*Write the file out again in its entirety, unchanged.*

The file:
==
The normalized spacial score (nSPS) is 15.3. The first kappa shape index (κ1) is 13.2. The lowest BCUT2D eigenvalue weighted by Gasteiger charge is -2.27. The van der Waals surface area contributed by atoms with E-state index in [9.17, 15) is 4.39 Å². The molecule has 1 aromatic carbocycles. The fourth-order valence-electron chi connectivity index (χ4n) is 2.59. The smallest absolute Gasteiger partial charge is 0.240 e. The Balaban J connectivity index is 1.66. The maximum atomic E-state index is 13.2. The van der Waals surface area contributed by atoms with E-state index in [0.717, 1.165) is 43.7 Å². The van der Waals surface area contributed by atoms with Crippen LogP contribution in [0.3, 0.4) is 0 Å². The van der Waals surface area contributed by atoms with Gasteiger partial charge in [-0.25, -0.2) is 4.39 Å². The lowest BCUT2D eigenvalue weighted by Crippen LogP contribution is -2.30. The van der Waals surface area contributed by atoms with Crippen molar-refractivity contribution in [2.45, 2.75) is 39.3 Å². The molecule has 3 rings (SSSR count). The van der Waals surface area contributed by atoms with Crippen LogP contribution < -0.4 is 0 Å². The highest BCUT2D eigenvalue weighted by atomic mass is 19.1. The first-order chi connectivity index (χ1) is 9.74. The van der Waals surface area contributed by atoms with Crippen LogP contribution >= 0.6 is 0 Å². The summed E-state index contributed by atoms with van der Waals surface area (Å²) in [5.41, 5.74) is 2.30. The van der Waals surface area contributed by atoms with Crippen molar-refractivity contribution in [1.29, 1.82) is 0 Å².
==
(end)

The normalized spacial score (nSPS) is 15.3. The first kappa shape index (κ1) is 13.2. The lowest BCUT2D eigenvalue weighted by Gasteiger charge is -2.27. The van der Waals surface area contributed by atoms with E-state index in [9.17, 15) is 4.39 Å². The molecule has 1 aromatic carbocycles. The fourth-order valence-electron chi connectivity index (χ4n) is 2.59. The smallest absolute Gasteiger partial charge is 0.240 e. The Balaban J connectivity index is 1.66. The maximum atomic E-state index is 13.2. The van der Waals surface area contributed by atoms with E-state index in [0.717, 1.165) is 43.7 Å². The van der Waals surface area contributed by atoms with Crippen LogP contribution in [0.3, 0.4) is 0 Å². The van der Waals surface area contributed by atoms with Gasteiger partial charge in [-0.25, -0.2) is 4.39 Å². The lowest BCUT2D eigenvalue weighted by Crippen LogP contribution is -2.30. The van der Waals surface area contributed by atoms with Crippen molar-refractivity contribution in [2.45, 2.75) is 39.3 Å². The molecule has 3 rings (SSSR count). The van der Waals surface area contributed by atoms with Crippen LogP contribution < -0.4 is 0 Å². The highest BCUT2D eigenvalue weighted by atomic mass is 19.1. The first-order chi connectivity index (χ1) is 9.74. The van der Waals surface area contributed by atoms with Crippen LogP contribution >= 0.6 is 0 Å². The summed E-state index contributed by atoms with van der Waals surface area (Å²) in [5.41, 5.74) is 2.30. The van der Waals surface area contributed by atoms with Crippen molar-refractivity contribution in [1.29, 1.82) is 0 Å².